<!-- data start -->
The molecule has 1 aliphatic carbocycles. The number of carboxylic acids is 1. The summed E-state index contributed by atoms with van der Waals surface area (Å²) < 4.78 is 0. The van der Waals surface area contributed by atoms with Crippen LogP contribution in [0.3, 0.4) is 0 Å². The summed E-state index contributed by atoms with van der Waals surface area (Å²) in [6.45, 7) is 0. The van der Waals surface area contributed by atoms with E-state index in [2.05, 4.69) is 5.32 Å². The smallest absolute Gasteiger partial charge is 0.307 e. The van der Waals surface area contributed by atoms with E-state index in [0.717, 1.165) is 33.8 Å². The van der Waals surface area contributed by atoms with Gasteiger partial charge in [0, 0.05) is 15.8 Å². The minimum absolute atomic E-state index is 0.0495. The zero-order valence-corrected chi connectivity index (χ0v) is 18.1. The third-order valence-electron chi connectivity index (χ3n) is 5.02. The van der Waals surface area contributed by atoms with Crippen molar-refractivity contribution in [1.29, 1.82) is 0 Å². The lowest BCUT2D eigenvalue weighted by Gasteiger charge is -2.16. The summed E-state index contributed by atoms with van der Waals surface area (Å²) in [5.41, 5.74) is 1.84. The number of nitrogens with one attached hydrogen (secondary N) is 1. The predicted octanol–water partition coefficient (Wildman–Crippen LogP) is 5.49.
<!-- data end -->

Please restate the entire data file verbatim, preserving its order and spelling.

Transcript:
The molecule has 1 aliphatic carbocycles. The number of carboxylic acids is 1. The summed E-state index contributed by atoms with van der Waals surface area (Å²) < 4.78 is 0. The van der Waals surface area contributed by atoms with Crippen LogP contribution in [0.3, 0.4) is 0 Å². The summed E-state index contributed by atoms with van der Waals surface area (Å²) in [6.45, 7) is 0. The van der Waals surface area contributed by atoms with E-state index in [2.05, 4.69) is 5.32 Å². The smallest absolute Gasteiger partial charge is 0.307 e. The van der Waals surface area contributed by atoms with E-state index in [0.717, 1.165) is 33.8 Å². The van der Waals surface area contributed by atoms with Gasteiger partial charge in [0, 0.05) is 15.8 Å². The minimum absolute atomic E-state index is 0.0495. The zero-order valence-corrected chi connectivity index (χ0v) is 18.1. The third-order valence-electron chi connectivity index (χ3n) is 5.02. The van der Waals surface area contributed by atoms with Crippen molar-refractivity contribution in [1.29, 1.82) is 0 Å². The lowest BCUT2D eigenvalue weighted by Gasteiger charge is -2.16. The summed E-state index contributed by atoms with van der Waals surface area (Å²) in [5.41, 5.74) is 1.84. The number of nitrogens with one attached hydrogen (secondary N) is 1. The predicted octanol–water partition coefficient (Wildman–Crippen LogP) is 5.49.